By: Laura Walton AFC®
Jack Bogle, founder of Vanguard and credited with launching the first index mutual fund making investing more affordable for you and me, celebrated 65 years in the investment business this summer. Like most visionaries, he has strong views and opinions. I’ll share some of his thinking, captured in a Vanguard webinar, in this and future blogs.
Audience question: I have two sons, ages 23 and 20. So what is the one single piece of advice you’d give them so that they are financially secure when they retire?”
Jack Bogle: Start to invest now. Continue to invest as you have the money. Increase your investments as you make more money. Have a little note in your budget so that, let’s say, 15% of your compensation goes into a mutual fund investment, a low-cost mutual fund investment. Or, even better, an index fund investment. And that’s only because I believe in them. I’m not trying to sell anything.
But make sure that your contributions go up with your income. And then, you know, I would say, another rule that I use, it’s a little overdone maybe, don’t peek, P-E-E-K. Don’t look at your account every day. Don’t look at your account every month. I tell people if they don’t look at it, they start investing when they’re 22 years old and they don’t peek at their 401(k) statement or IRA statement until they retire, a caution, “Have a good cardiologist next to you.” Because when you open that final statement, you’re allowed to open it at the end, you will probably have a heart attack. You won’t believe how much money you’ve accumulated.
It’s so remarkable what long-term compounding plus, well, the magic of long-term compounding returns without the tyranny of compounding costs is magical mathematics. And if you’re aware of that, that’s really all you need to know.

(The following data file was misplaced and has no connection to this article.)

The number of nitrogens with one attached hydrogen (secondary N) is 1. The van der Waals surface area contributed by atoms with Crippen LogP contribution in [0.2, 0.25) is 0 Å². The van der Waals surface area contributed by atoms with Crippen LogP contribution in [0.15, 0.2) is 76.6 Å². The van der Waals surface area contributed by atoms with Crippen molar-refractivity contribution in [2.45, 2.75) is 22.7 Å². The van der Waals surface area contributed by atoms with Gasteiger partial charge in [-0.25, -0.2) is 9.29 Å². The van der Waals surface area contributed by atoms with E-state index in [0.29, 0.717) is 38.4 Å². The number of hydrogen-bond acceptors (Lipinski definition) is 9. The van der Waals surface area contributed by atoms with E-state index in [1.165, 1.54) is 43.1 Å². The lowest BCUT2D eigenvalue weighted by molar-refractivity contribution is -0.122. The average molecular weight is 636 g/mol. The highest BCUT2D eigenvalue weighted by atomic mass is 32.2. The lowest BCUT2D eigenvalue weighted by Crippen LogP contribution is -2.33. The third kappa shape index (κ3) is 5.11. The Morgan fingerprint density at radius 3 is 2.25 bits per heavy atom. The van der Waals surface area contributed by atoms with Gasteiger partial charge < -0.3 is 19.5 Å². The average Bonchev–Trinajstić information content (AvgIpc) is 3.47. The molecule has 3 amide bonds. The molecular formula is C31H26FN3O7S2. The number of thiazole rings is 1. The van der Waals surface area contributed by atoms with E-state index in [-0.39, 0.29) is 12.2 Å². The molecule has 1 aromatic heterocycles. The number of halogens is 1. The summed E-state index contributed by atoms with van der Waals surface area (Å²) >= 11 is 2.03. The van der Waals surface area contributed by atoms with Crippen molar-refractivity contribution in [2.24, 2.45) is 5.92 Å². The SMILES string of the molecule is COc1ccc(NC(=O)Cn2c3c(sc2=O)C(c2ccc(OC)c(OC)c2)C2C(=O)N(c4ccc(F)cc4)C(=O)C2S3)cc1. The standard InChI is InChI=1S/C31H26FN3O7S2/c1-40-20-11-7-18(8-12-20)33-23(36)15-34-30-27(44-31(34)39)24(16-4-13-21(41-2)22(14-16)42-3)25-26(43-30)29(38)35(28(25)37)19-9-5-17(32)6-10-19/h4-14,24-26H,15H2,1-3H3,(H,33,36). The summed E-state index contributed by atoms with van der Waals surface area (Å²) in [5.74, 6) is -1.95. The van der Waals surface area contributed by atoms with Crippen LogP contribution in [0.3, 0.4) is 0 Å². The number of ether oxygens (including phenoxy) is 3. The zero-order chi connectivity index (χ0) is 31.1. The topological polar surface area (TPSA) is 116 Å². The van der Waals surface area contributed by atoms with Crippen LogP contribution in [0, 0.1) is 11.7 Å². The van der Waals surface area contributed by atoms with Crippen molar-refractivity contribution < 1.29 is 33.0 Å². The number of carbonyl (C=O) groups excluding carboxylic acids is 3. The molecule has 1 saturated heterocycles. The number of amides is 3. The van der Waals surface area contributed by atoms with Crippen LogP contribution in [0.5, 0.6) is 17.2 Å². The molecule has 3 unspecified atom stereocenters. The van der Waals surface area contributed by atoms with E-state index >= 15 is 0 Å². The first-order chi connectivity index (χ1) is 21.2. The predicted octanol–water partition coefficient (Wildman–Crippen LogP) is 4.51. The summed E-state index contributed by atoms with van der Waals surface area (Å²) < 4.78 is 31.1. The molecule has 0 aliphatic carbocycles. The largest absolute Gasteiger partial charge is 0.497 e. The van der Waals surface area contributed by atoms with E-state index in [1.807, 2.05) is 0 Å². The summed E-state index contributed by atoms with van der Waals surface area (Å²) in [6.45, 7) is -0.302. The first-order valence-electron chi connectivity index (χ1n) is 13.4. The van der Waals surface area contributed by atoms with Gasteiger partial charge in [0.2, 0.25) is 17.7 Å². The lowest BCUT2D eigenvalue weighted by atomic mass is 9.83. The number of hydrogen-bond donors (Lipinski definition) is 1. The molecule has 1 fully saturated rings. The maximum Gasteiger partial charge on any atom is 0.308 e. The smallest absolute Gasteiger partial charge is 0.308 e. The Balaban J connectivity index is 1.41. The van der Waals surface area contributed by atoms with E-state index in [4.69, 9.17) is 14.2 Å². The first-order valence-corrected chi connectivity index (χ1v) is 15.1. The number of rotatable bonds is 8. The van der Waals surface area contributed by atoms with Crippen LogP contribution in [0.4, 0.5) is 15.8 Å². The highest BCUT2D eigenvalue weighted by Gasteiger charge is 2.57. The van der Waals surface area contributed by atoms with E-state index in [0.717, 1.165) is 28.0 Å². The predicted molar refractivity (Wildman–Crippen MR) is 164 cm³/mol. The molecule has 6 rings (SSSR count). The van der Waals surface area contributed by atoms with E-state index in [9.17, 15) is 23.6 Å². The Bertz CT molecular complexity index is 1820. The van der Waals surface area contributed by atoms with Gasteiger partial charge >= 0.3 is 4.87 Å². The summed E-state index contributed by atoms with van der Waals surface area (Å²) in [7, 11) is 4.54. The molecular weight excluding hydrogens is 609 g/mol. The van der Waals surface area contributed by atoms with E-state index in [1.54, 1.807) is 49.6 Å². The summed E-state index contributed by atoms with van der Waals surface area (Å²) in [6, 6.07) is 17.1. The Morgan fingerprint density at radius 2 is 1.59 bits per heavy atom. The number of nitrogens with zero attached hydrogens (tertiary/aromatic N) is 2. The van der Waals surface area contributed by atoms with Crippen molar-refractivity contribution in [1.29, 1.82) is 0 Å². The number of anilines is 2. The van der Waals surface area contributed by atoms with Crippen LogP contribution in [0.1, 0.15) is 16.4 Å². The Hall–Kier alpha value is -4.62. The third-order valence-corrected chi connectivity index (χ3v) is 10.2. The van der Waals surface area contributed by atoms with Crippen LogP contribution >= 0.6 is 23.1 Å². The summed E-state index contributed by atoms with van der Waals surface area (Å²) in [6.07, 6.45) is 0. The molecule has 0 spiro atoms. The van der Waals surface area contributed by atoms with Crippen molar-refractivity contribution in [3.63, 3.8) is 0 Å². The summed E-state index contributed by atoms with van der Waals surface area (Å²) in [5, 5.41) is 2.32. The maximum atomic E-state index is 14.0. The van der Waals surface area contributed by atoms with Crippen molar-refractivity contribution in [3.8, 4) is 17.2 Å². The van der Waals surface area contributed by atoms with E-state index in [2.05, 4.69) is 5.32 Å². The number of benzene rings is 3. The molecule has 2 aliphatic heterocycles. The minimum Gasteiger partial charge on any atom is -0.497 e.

Audience question: “What are some of the most significant changes you’ve seen in the broad investment landscape in your 65 years?”
Jack Bogle: Well, certainly, the first one is highly negative. And that is turnover in the stock market has gone from maybe 25% a year to 250% a year. And so people are doing more and more swapping back and forth with one another creating value for Wall Street and subtracting value from themselves.
The same thing—very few people I think have thought about this—the same thing is happening in the mutual fund business. When I was in this business at the beginning, the typical redemption rate was about 8% a year. And that meant if you had 100 shareholders in the beginning of the year, 8 would leave during the year. And now that redemption rate is up to 25% a year.
So the average holding period was 12½ years and today’s 25% redemption rate suggests that the average holding period is now 4 years. That makes no sense, none, nada, nil. So that’s another one – a negative change.
We also had, in a lot of ways, a pretty good industry back when I came into it. One thing very few people are aware of is that the average expense ratio was lower then than it is today. It was around 60 basis points, 0.6 of 1%; today’s fees are 30+% higher on average. Fees have gone up and, when you multiply the higher fee rate times the industry that has gone from $2 billion to say $16 trillion, you can see it’s a bonanza for the fund industry.
And another thing that made it much worse, and this is something that almost nobody ever thought about until I mentioned it in some depth quite a few years ago, and almost nobody still thinks about it despite my caveats, is that this has become an industry owned by financial conglomerates—mutual fund management companies which used to be owned by their officers and money managers, partnerships, or closely held corporations, privately owned corporations.
Of the 50 largest mutual fund groups, 40 of them are owned by financial conglomerates. This puts the financial conglomerate – or a publicly held mutual fund management company – in the position of trying to serve two masters. I don’t want to demean them too much but they clearly want to get the best returns they can for their fund shareholders but not to the point that they’re not making money, earning return on the capital of the owners of the company. And that’s just a conflict.
And as the Good Book says, “No man can serve two masters.” And it also goes on to say, “For he will hate the one and love the other.” And it is my firsthand observation that among these conglomerate-held mutual fund managers, the one that gets the love, if you will, is the person that owns the management company. And I’m not sure the other one gets the hate – I don’t want to go that far. But, essentially, they get what’s left over.
The full webinar is available here.